Variety Is the Spice of Life – Your Editors Weigh in on 2007’s Best Music

December 29, 2007

By Andy Smith and Kimberly Egolf, Editors

Ah, 2007. How quickly you came and went. And how much good music you managed to deliver along the way. In the wide world, 2007 saw bands and companies employing new means to deliver music, while ways to listen to that music practically overwhelmed the marketplace. 2007 saw reunions by some of music’s biggest artists (Do we deserve Zeppelin and Verve in the same year?!) and reissues of many classic albums we’ve loved. Podcasts exposed us to an increasing number of new artists, many of whom hit the ground running with some of the year’s best discs. Yet established artists held their own and proved again why they are artists we respect and love. [Read more]

Review: everybodyfields Exude the Future of Alt-country*

December 8, 2007

By Andy Smith, Editor

Most rock critics know that name-checking comparisons are a cheap way to convey something much deeper, but when newer artists need a fuller following, such suggestive references can often lead the potential fan like a horse to the trough of holy water.

So, imagine if you will, Ryan Adams fronting a folk outfit with Gillian Welch or a hillbilly Nick Drake nailing some tracks with alt-country matron Nanci Griffith. Dealing in the delicate dance of yin and yang like Alison Krauss and Robert Plant do on the recent Raising Sand, melodic beauty and misty-eyed balance anchor the amazing everybodyfields. Hailing from Johnson City, Tennessee, and transforming a barstool on a Thursday night in Music City (when and where I saw them) into a back porch on the weekend near the Smoky Mountains, these sad and dreamy ballads might wake the ghosts nestled in the tired Appalachian hills and are certain to charm the hick chick within us all.

Touring to support an album called Nothing is Okay, front-persons Sam Quinn and Jill Andrews share some “issues” with Jack and Meg of the White Stripes—they kept the band together long after the lovership soured. However, this anecdote doesn’t seem to inspire too much autobiography in the songs. In fact, most everybodyfields songs sound more like found epics—as in found buried by the whisky still on the back forty. Still, something this treacherously timeless could get tedious in the hands of a duo less passionate and professional. But watching Quinn and Andrews perform live for 90 minutes, trading vocal duties and instruments like pairs of soiled garden gloves, I can gladly testify that there’s nothing short of an undiluted and powerful folk remedy to the postmodern blues in these dangerous songs of limitless loneliness and loss. (For the record, the band also includes the desirable depth and support of Josh Oliver and Tom Pryor on keyboards and pedal steel respectively.)

Sam Quinn and Jill Andrews of everybodyfields perform live in Nashville on 12-6-2007. Photos by Andy Smith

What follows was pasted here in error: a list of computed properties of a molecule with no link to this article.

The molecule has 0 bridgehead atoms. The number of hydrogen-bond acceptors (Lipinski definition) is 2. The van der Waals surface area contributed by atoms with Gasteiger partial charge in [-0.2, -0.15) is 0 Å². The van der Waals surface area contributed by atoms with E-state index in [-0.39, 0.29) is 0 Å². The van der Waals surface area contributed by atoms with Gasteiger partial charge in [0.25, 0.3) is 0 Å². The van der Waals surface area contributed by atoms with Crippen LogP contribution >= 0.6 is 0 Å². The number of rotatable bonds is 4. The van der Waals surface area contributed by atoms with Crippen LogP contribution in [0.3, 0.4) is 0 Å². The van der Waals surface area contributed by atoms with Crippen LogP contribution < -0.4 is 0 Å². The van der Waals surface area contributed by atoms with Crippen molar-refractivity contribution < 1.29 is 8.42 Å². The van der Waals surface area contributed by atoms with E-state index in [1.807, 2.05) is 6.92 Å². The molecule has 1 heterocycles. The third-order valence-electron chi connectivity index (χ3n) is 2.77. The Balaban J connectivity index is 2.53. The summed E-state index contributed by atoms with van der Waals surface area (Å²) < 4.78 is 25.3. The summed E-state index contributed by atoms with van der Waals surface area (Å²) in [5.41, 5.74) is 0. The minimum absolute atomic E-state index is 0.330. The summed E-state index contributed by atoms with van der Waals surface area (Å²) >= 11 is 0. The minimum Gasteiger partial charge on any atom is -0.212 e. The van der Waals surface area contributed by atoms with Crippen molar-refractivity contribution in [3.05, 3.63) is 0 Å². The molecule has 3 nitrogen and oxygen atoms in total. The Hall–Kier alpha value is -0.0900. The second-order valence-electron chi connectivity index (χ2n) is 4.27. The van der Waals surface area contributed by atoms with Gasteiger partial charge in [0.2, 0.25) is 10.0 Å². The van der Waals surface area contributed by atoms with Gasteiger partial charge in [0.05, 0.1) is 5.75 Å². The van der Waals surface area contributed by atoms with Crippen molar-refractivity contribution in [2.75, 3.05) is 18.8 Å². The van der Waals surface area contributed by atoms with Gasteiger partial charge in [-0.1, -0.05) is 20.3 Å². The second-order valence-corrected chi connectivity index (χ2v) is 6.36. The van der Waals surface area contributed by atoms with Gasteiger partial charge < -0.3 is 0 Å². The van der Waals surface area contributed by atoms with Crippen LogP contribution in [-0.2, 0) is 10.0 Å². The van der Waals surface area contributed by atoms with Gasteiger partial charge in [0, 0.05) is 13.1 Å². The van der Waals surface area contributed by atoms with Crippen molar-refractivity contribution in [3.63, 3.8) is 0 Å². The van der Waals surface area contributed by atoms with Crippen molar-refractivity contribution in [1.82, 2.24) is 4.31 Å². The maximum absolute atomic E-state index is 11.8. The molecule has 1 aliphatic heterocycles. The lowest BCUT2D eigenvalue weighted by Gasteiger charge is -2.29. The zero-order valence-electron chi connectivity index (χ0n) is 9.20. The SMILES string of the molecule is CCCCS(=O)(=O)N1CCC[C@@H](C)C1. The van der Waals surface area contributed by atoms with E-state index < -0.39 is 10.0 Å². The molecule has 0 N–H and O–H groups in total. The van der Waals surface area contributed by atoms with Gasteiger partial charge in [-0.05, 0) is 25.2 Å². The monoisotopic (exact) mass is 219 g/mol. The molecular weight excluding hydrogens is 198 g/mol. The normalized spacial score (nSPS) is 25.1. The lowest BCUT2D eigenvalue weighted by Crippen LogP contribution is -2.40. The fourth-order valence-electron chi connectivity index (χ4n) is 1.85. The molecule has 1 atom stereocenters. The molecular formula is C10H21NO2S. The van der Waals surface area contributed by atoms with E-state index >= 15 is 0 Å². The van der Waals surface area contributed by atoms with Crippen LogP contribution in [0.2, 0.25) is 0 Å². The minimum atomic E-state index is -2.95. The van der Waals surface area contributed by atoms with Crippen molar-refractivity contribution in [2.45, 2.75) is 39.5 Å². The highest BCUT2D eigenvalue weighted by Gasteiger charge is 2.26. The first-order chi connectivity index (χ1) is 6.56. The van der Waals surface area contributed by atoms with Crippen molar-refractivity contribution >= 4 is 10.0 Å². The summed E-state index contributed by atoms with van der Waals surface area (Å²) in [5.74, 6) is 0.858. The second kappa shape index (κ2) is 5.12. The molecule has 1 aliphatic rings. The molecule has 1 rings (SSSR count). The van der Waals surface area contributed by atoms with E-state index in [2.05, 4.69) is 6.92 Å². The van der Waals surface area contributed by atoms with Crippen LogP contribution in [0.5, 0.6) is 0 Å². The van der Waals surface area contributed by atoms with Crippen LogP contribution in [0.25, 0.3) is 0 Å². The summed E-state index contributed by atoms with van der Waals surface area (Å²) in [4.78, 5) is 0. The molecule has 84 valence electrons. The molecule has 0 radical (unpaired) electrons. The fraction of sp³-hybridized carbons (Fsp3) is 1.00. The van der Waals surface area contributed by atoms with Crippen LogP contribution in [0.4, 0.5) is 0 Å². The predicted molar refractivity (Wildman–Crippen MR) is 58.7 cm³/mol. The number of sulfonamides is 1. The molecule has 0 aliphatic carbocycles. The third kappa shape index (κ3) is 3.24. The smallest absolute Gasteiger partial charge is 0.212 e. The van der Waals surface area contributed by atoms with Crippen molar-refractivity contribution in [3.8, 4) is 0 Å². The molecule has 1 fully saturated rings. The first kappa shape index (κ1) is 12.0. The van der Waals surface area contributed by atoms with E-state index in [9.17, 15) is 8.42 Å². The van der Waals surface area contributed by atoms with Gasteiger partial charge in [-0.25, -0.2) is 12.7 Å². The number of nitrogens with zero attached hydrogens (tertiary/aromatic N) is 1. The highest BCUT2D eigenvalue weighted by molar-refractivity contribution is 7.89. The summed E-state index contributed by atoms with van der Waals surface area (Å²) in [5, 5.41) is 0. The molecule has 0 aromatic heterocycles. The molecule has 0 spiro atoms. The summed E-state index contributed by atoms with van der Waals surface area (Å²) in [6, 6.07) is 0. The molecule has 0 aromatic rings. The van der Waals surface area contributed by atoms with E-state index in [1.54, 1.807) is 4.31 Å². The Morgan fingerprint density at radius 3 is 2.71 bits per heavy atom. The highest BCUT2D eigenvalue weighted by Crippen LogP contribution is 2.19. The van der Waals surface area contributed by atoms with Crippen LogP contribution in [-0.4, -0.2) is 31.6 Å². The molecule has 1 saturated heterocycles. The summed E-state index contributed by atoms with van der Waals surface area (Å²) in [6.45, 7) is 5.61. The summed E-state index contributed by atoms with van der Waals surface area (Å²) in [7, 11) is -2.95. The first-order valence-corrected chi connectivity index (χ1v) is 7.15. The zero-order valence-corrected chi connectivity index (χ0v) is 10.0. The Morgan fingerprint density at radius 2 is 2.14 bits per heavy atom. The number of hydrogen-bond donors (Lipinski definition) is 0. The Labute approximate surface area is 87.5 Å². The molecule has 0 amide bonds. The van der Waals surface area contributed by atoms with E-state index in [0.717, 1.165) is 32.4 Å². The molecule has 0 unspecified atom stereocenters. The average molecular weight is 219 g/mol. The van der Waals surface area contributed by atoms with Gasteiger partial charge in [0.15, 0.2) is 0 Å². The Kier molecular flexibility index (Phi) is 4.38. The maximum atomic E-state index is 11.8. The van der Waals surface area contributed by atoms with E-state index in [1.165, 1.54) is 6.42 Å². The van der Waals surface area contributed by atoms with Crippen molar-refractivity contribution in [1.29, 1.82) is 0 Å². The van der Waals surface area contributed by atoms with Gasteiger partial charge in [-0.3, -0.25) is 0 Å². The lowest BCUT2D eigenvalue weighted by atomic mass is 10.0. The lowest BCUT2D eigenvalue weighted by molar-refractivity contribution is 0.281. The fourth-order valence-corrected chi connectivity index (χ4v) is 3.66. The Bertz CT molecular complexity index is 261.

Speaking as a Yankabilly with one foot still lingering in my rust-belt roots, the blossoming of gritty, southern garage folk, cowfunk, and alternagrass (or whatever we want to call alt-country this week) has helped me feel oh-so-comfortable in my adopted home deep in the heart of Redneckistan. And it is some of the best music white folks have ever made.

When I arrived in Tennessee more than ten years ago, Nashville proper as a music king already had a nasty reputation. But beyond the bloated and the bland, an unrequited hunger lay nascent in the sleepy hollows and Dixie dirt. While conservative and corporate Nash Vegas curdled enough blood to bring the punk dissent of Jello Biafra’s “Let’s Go Burn Old Nashville Down” back in 1994, another more subtle and equally seductive response was brewing.

These days, I have an unquenchable pang for twang, so the sheer vastness of dobro doodles, fiddle riffage, and banjo blessings in my neighborhood is more than reassuring, and this east Tennessee entourage has really got it down. That something that sounds this old can sound so fresh is a testimony to the eternal appeal that great poems have when sung to acoustic accompaniment and magic melodies in a minor key. Based on how far into 2008 they are already booked, I’m not the only one who has found and relished in the genius of the everybodyfields. On these rainy, cloudy days that are not exactly autumn but are not yet winter in that particular Tennessse way, I can’t stop listening to the inevitable emotional intensity of Nothing is Okay because it’s as if the weather wrote these songs.

Everybodyfields put on a great show and are still DIY enough to run their own merch table after the show, but I can’t imagine that this aspect will last forever. The songs are just too incredible. When they are huge and too busy to chat with every fan who wants to after a gig, remember that I told you so back in 2007. See them in 2008 if you can; I would go see them again in a heartbeat.